The Court of Justice of the European Union (CJEU) has put an end to a years-long dispute: in a trial held this Tuesday, it has overthrown the Spanish system to demand the patrimonial responsibility of the State in case of violation of community laws. The reason? It is too restrictive, to the point that the requirements established to demand compensation make, in practice, “impossible or excessively difficult to obtain compensation”. Something contrary to Union law.
In this way, the CJEU partially upholds the demand of the European Commission, which had denounced Spain in 2017, and is in line with the conclusions of the EU Attorney General, Maciej Spuznar, presented in December. The lawyer had considered that the Spanish law, approved in 2015 to shield the Treasury against claims for the health cent, violates the so-called principle of effectiveness, by greatly complicating the possibility of claiming for damages caused as a result of regulations contrary to community law. .
The State’s patrimonial responsibility system is a tool that allows taxpayers to receive compensation if they have suffered damage or loss as a result of a law contrary to EU law ―or to the Constitution in domestic law―. In order to demand it, the rule violated must “be intended to confer rights to individuals”, its violation must be “sufficiently characterized” and there must be a direct causal relationship between the violation and the damage suffered. From then on, it is the States that are responsible for setting the requirements to recognize compensation. And, in the case of Spain, the rules are so restrictive that it is almost impossible to exercise this right.
Among other things, Spanish law requires that there be a CJEU ruling that declares the national rule incompatible and that the claimant has appealed and obtained a final dismissal ruling, in which he alleges the infringement of community law subsequently declared. All requirements that this Tuesday’s ruling has declared contrary to EU law and that Spain must modify.
“The ruling of the CJEU is a good tribute to its ruling in the matter Francovich, when he was 30 years old, which enshrined the principle of the responsibility of the State for infraction of community law”, comments Isaac Ibáñez, the lawyer who denounced Spain and triggered the process that led the Commission to denounce the State before the courts.
The conflict between Spain and the European Commission comes from afar. In 2014, the CJEU declared illegal the so-called sanitary cent, the tax on retail sales of certain hydrocarbons that collected some 13,000 million euros in nearly a decade. The Ministry of Finance led by Cristóbal Montoro (PP), however, refused to compensate those who had made the payments in the periods already prescribed, through the figure of patrimonial responsibility. A year later, faced with the avalanche of resources, he changed the law and toughened the requirements to demand compensation.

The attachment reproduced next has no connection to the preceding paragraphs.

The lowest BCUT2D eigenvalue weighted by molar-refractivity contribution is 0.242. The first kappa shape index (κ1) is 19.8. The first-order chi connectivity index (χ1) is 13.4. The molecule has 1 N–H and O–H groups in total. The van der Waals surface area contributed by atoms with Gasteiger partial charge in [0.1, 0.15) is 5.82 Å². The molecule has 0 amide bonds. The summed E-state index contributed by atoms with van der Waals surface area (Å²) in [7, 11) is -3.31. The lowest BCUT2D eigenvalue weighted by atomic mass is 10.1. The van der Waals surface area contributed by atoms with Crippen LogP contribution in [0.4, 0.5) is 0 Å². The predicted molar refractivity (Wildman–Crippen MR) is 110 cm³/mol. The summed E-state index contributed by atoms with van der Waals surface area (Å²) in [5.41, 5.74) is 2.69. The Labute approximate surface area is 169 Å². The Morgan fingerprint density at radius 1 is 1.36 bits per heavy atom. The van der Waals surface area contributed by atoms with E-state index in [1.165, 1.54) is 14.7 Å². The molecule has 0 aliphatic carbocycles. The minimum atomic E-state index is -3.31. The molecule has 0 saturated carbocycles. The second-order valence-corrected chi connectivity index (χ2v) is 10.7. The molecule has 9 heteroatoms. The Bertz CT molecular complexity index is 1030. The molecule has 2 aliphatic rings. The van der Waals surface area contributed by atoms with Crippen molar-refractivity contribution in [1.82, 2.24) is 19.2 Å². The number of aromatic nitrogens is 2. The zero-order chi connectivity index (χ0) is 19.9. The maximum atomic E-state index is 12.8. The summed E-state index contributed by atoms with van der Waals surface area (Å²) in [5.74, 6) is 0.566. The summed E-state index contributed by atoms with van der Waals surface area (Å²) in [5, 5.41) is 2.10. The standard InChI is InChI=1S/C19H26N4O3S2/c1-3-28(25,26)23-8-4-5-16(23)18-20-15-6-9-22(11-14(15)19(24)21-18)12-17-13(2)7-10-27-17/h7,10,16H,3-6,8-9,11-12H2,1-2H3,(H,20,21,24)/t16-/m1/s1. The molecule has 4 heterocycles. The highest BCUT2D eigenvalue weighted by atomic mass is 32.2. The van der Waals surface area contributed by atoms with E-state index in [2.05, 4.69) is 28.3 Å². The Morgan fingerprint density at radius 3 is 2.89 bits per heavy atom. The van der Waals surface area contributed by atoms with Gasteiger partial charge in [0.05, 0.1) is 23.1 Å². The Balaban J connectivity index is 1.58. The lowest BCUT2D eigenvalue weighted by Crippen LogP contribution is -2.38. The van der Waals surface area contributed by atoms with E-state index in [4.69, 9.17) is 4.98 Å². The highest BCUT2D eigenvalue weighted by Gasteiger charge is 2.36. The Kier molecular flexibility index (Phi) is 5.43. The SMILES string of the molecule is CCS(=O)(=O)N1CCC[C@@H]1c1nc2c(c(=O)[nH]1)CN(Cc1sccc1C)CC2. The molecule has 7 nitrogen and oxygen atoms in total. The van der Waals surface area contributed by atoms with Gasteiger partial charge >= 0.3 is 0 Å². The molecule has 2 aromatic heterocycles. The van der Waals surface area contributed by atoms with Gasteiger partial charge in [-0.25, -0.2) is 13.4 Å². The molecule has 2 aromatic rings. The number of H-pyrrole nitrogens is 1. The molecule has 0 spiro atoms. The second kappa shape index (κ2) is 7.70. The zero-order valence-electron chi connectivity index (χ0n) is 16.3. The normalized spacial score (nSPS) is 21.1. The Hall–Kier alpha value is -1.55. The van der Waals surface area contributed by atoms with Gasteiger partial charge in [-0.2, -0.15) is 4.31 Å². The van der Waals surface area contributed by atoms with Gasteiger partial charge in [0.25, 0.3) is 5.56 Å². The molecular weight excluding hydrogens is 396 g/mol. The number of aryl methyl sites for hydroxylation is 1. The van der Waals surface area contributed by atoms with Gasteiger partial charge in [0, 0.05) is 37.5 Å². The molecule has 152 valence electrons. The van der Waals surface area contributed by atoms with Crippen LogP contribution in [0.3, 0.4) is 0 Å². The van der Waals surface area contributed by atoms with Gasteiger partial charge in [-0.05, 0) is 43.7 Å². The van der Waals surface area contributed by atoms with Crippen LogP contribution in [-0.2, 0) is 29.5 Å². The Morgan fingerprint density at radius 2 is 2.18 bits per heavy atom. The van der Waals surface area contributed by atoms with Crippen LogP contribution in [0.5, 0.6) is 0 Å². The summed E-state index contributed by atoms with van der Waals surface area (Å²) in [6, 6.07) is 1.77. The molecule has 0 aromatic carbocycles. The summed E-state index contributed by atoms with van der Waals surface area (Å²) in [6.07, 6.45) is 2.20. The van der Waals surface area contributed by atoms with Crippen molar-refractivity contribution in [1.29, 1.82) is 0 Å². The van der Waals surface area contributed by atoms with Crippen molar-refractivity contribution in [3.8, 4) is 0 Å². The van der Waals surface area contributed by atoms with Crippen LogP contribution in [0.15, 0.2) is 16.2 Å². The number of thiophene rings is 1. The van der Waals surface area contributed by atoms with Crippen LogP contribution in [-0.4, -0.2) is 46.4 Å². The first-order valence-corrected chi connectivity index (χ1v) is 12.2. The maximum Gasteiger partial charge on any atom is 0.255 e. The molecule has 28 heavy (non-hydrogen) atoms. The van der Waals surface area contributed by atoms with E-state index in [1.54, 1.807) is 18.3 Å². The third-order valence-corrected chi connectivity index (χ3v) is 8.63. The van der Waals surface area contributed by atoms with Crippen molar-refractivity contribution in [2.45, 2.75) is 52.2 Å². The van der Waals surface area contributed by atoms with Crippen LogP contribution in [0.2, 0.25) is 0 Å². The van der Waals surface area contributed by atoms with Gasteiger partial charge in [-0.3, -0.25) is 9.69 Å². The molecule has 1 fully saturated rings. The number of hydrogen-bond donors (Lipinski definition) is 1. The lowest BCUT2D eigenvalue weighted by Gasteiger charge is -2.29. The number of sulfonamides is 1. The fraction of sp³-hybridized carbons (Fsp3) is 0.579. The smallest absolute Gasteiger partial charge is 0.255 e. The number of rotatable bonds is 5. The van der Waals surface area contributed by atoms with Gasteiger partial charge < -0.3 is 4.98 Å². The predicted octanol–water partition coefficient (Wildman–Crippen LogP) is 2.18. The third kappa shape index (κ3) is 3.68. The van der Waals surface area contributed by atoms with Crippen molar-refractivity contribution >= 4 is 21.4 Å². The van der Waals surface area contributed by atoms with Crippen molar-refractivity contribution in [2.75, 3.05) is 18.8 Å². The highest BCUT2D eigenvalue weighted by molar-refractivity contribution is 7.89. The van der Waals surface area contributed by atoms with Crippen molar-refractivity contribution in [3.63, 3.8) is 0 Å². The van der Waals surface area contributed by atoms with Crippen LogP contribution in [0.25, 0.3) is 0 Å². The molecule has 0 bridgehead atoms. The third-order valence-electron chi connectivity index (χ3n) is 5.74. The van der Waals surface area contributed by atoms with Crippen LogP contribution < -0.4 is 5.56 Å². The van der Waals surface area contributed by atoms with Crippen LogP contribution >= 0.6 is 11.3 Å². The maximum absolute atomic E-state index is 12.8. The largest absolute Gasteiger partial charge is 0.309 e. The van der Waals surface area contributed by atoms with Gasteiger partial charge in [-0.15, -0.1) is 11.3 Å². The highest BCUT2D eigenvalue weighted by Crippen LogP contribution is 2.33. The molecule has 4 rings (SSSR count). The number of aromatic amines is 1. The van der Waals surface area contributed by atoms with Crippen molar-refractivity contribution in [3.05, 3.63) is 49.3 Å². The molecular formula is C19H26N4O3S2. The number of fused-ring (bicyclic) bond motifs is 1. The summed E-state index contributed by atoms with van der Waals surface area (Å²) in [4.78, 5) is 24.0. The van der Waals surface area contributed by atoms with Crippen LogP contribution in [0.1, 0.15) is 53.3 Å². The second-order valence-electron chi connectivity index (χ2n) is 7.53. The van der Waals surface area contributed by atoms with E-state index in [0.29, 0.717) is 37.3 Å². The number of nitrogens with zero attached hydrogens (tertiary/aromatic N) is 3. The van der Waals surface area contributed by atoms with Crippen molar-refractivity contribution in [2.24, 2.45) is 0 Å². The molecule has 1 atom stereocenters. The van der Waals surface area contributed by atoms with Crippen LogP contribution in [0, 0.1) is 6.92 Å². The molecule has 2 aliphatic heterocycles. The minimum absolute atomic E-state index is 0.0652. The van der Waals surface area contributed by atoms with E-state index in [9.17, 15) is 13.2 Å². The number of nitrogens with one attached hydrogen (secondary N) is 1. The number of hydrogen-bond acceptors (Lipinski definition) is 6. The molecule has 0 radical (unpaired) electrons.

It was then that Ibáñez denounced, the same day the new law was published in the State official newsletter. Previously, the lawyer recalls, it was not necessary to have appealed previously, administratively or judicially. “The Spanish legislator of 2015, instead of adopting a diligent attitude regarding full compliance with European Union Law and adopting preventive measures that effectively contribute to said compliance, what he did was establish legislative measures that made it impossible or excessively difficult the compensation of citizens and companies for the damages suffered by a misapplication of European Union Law”, laments Ibáñez.
The CJEU also considers in its judgment that the limitation period for claiming is contrary to community law. The Spanish norm sets it at one year from the publication in the EU Official Journal of the sentence that declares the national law contrary to the European one. “The Court of Justice declares that the publication of a judgment of this nature in the Official Gazette cannot constitute the only possible starting point for the limitation period of the action whose purpose is to demand the responsibility of the national legislator for the infringements of the Law. of the Union that are attributable to it, ”says a statement from the High Court published this Tuesday.
Likewise, it questions the fact that compensation can only be demanded for the previous five years, recalling that “reparation of damages caused to individuals by infringements of Union Law must be adequate for the damage suffered”. On the other hand, the Court does not believe that the Spanish rule violates the principle of equivalence, as the Commission defended ―it does not consider that the system for claiming State responsibility is more favorable in the case of infringements of national law with respect to community law―.
The sentence of this Tuesday can have several implications. And one of the most obvious is related to those affected by the controversial model 720 of the Treasury. This informative declaration of goods abroad – to which every taxpayer who has goods or rights abroad for a value greater than 50,000 euros is obliged – provided for disproportionate fines, of up to 150% of the undeclared amount. In January, the CJEU overturned this sanctioning regime, and the Treasury quickly lowered the sanctions for not submitting the declaration or doing so after the deadline.
Alejandro del Campo, the lawyer who denounced Spain before the European authorities for the model 720 fines, believes that after Tuesday’s ruling the blow to the Treasury will be “many hundreds of millions of euros.” He explains that there are many taxpayers affected by the 720 who paid without claiming, and that now they can explore the path of patrimonial responsibility to obtain compensation. “You cannot legislate violating community law and not compensate the affected individuals”, he settles.